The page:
The Institute of Civic Cultures was founded in 2020 by Garamond Gickity, a scientist from Marsh Gibbon, Buckinghamshire, England. The Institute, then a university-funded research project, began as a collaborative effort with Gickity’s colleague and friend Zor Butter, operating from Butter’s Cheltenham flat. The initial agenda of the Institute was to assemble reports of supernatural incidents and ghost sightings across the United Kingdom. Gickity and Butter compiled a series of large-scale annotated maps, which were pasted on the walls of their living room and said to 'strike fear' into the hearts of their visitors. Tragically, the entirety of their work was destroyed in a fire in August 2021.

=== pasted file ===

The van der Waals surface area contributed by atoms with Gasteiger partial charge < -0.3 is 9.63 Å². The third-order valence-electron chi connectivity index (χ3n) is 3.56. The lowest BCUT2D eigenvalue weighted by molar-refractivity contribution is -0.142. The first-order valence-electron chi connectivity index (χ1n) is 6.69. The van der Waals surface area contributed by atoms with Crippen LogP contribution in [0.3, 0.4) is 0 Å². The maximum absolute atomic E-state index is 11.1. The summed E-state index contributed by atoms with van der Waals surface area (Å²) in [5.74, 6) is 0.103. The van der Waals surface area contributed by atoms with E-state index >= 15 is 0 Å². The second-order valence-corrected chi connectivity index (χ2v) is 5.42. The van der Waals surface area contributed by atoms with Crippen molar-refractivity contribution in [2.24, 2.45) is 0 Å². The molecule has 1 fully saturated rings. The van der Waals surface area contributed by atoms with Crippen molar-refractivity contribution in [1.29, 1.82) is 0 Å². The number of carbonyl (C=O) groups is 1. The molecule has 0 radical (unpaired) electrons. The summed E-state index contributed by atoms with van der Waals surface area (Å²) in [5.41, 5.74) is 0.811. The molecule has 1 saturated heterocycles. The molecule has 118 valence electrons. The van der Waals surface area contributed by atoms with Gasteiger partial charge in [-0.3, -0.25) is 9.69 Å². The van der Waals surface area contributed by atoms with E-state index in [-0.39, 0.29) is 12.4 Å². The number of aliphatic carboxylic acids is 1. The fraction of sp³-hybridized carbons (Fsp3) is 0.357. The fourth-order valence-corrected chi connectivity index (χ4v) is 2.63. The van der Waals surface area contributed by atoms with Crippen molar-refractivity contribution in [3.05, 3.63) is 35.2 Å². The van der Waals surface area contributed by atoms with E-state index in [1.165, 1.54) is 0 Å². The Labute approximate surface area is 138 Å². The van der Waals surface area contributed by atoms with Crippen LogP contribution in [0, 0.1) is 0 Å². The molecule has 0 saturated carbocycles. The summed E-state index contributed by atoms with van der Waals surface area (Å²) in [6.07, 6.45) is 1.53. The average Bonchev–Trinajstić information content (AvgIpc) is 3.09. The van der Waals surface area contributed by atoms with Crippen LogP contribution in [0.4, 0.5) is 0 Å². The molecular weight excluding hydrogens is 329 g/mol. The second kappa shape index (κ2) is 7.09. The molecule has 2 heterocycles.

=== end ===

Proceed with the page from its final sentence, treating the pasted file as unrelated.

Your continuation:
Zor Butter’s flat was irreparably damaged in the flames, which as confirmed in a statement by the Fire Brigade, were a result of ‘an an-anarcho-arsonist prank’ (sic). Gickity and Butter soon after moved to London and established the Institute of Civic Cultures in a run-down office in the borough of Lewisham. So began their research, which initially focused on the whole of London, with no attempt to divide projects into local foci. The scope of the research, however, was deemed too broad by associated critics and the boundaries of their findings were restricted to the outermost limits of Southwark, Lewisham and Greenwich, collectively. Unsurprisingly, the majority of the ICC’s research and findings take place in Deptford, where Gickity and Butter spend most of their time, and where the folklore is considered richest.